Harleian MS. 279 (ab 1430) .iiij. Caboges - Braised Cabbage

Braised Cabbage and Rastons

A humble dish of cabbage.  I was surprised by this recipe for "caboges"--who could have expected tender bits of cabbage, braised in flavorful gravy thickened with breadcrumbs and scented with saffron to be noble. The method of first boiling the cabbage to remove it's bitter properties, and then cooking it again in the broth made with marrowbones may seem to a bit redundant, but I urge you to try it.  Sworn cabbage haters tried it, and wanted more.  Success!

This is one of the first several recipes from Harleian MS 279, all of which feature "wortys" I tried this recipe first.  It is inexpensive to make.  I did take the extra step of making my own stock using roasted marrow bones. The well written and easy to follow instructions can be found at "The Cooking Geek" blog. I have to confess, I had my doubts when I smelled the bones cooking. It is not the most pleasant scent to me.  I almost wimped out when it came to eating a bit of the boiled marrow once the stock was completed.  I'm so glad I did.  Imagine, a succulent steak set before you, with crispy fat around the edge that has been chargrilled.  That is what the marrow tasted like...it's the food worlds best kept secret. Shhhhhhh! 

.iiij. Caboges.—Take fayre caboges, an cutte hem, an pike hem clene and clene washe hem, an parboyle hem in fayre water, an þanne presse hem on a fayre bord; an þan choppe hem, and caste hem in a faire pot with goode freysshe broth, an wyth mery-bonys, and let it boyle: þanne grate fayre brede and caste þer-to, an caste þer-to Safron an salt; or ellys take gode grwel y-mad of freys flesshe, y-draw þorw a straynour, and caste þer-to. An whan þou seruyst yt inne, knocke owt þe marw of þe bonys, an ley þe marwe .ij. gobettys or .iij. in a dysshe, as þe semyth best, & serue forth.

3. Cabbages - Take fair cabbages, an cut them, an pick them clean, and clean wash them, an parboil them in fair water, an than press them on a fair board, an than chop them, and cast them in a fair pot with good fresh broth, an with marrowbones, and let it boil; then take grated fair bread and caste there-to, an caste there-to saffron and salt; or else take good gruel made of fresh flesh, draw through a strainer, and caste there-to. An when you serve it in, knock out the marrow of the bones, and lay the marrow, two pieces, or three, in a dish as it seem best, and serve forth.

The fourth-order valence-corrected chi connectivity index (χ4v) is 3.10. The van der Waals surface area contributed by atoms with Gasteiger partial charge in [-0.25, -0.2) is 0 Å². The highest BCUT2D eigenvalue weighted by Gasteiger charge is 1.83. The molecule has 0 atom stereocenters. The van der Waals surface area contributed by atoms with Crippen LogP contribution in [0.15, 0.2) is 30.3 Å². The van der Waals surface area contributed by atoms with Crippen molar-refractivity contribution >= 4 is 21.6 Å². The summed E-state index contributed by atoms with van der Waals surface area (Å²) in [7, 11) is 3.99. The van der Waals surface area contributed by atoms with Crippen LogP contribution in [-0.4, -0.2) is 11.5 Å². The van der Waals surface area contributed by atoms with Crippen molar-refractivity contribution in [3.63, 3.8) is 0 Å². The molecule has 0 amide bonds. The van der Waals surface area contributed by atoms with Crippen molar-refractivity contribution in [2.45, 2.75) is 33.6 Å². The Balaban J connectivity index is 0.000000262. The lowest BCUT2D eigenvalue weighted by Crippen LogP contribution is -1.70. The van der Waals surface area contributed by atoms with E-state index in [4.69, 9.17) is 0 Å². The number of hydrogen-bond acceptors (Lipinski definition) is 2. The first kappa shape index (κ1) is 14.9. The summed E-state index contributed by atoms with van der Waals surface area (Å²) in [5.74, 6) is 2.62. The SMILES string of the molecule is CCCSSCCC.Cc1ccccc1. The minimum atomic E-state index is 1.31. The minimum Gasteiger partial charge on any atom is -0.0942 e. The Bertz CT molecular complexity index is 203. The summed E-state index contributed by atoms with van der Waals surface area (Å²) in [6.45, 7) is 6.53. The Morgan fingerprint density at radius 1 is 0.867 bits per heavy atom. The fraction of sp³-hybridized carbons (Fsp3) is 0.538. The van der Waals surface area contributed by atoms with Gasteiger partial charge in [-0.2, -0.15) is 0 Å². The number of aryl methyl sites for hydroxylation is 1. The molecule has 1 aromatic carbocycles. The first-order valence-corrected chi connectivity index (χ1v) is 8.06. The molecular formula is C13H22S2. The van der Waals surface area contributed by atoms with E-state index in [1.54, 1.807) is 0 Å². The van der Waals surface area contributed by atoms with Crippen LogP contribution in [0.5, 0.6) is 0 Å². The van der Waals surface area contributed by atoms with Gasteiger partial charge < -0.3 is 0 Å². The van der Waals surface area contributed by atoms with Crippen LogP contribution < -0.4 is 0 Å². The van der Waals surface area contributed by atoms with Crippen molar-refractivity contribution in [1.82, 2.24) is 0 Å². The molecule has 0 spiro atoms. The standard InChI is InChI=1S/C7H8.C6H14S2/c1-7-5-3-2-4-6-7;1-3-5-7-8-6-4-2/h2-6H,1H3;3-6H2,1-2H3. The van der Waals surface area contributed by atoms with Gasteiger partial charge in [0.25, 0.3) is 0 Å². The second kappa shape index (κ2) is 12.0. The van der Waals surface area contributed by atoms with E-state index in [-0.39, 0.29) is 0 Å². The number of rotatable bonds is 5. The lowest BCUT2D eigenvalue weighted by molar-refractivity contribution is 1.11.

Interpreted Recipe

Humble ingredients = Noble soup
Serves 1 as a main dish, 2 if you are using it as a side              

1/8th green cabbage cut into chunks
1 cup beef broth
Marrow saved from making stock (to say this is an option is a crime...if you made the stock...use the marrow...trust me on this!)
3 tbs. grated bread (I grated Rastons that I made and divided into quarter, which made a roll the size of a hamburger bun) 
Salt to taste
Pinch of Saffron (opt.)

Following the directions above boil your cabbage in water until it starts to become tender.  This allows the cabbage to release any bitterness it might have.  This took approximately ten minutes.  Strain the cabbage, and dry it with a towel (you don't want to water down your stock do you?).  You will be surprised how much water it holds!

Meanwhile slowly heat your broth with the saffron.  When the broth has heated and colored to your desire,  return your cabbage to it, and let it cook until desired tenderness.  This time will vary because it depends on how you like your cabbage. I like a bit of a bite, so I only boiled it for about five more minutes.  

Broth thickened with bread crumbs
Once the cabbage has reached your preference, slowly add the breadcrumbs a tablespoon at a time.  Allow the crumbs to dissolve into the broth before adding the next bit. Otherwise the crumbs clump together and instead of smooth gravy it will be chunky and no amount of boiling will remove the chunks.  Trust me. 

The broth will thicken into gravy.  Once it has thickened you can remove it and place it into a bowl.  If you are using the marrow, you can add it at this time, the broth is boiling hot, so the marrow will heat through.  You want to see it on the top of the dish. 

If you are wondering, I did take the extra step to render the fat that I skimmed off the stock into tallow, another treasure shared on "The Cooking Geek" blog.